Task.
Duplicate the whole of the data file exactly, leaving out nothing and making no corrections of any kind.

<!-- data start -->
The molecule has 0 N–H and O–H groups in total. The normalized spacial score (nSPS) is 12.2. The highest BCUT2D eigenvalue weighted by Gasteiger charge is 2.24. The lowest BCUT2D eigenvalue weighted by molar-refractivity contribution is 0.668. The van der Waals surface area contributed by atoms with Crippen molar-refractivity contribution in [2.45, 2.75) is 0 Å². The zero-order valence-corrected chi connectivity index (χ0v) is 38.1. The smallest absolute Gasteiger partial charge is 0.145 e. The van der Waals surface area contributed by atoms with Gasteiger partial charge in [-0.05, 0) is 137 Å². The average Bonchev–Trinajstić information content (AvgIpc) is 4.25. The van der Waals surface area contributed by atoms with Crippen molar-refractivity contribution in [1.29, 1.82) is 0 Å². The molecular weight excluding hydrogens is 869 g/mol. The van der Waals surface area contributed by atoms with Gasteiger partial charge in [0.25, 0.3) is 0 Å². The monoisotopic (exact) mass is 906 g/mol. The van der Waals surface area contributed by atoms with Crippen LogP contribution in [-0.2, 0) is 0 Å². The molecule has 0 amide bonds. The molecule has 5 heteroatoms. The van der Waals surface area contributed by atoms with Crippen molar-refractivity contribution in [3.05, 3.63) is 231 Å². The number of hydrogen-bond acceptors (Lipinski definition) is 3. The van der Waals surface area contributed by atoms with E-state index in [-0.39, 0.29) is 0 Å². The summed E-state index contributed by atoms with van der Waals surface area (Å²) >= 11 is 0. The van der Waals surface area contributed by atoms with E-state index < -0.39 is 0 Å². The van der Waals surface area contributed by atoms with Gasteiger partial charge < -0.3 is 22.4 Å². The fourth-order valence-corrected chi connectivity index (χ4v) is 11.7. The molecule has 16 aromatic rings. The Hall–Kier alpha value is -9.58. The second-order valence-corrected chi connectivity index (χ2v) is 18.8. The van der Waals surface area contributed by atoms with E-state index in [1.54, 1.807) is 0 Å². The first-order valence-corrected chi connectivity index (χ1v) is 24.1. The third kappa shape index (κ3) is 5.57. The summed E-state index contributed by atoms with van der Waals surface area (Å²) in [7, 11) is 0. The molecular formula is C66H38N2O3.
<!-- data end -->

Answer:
The molecule has 0 N–H and O–H groups in total. The normalized spacial score (nSPS) is 12.2. The highest BCUT2D eigenvalue weighted by Gasteiger charge is 2.24. The lowest BCUT2D eigenvalue weighted by molar-refractivity contribution is 0.668. The van der Waals surface area contributed by atoms with Crippen molar-refractivity contribution in [2.45, 2.75) is 0 Å². The zero-order valence-corrected chi connectivity index (χ0v) is 38.1. The smallest absolute Gasteiger partial charge is 0.145 e. The van der Waals surface area contributed by atoms with Gasteiger partial charge in [-0.05, 0) is 137 Å². The average Bonchev–Trinajstić information content (AvgIpc) is 4.25. The van der Waals surface area contributed by atoms with Crippen molar-refractivity contribution in [1.29, 1.82) is 0 Å². The molecular weight excluding hydrogens is 869 g/mol. The van der Waals surface area contributed by atoms with Gasteiger partial charge in [0.25, 0.3) is 0 Å². The monoisotopic (exact) mass is 906 g/mol. The van der Waals surface area contributed by atoms with Crippen LogP contribution in [-0.2, 0) is 0 Å². The molecule has 0 amide bonds. The molecule has 5 heteroatoms. The van der Waals surface area contributed by atoms with Crippen molar-refractivity contribution in [3.05, 3.63) is 231 Å². The number of hydrogen-bond acceptors (Lipinski definition) is 3. The van der Waals surface area contributed by atoms with E-state index in [-0.39, 0.29) is 0 Å². The summed E-state index contributed by atoms with van der Waals surface area (Å²) >= 11 is 0. The van der Waals surface area contributed by atoms with E-state index < -0.39 is 0 Å². The van der Waals surface area contributed by atoms with Gasteiger partial charge < -0.3 is 22.4 Å². The fourth-order valence-corrected chi connectivity index (χ4v) is 11.7. The molecule has 16 aromatic rings. The Hall–Kier alpha value is -9.58. The second-order valence-corrected chi connectivity index (χ2v) is 18.8. The van der Waals surface area contributed by atoms with E-state index in [1.54, 1.807) is 0 Å². The first-order valence-corrected chi connectivity index (χ1v) is 24.1. The third kappa shape index (κ3) is 5.57. The summed E-state index contributed by atoms with van der Waals surface area (Å²) in [7, 11) is 0. The molecular formula is C66H38N2O3.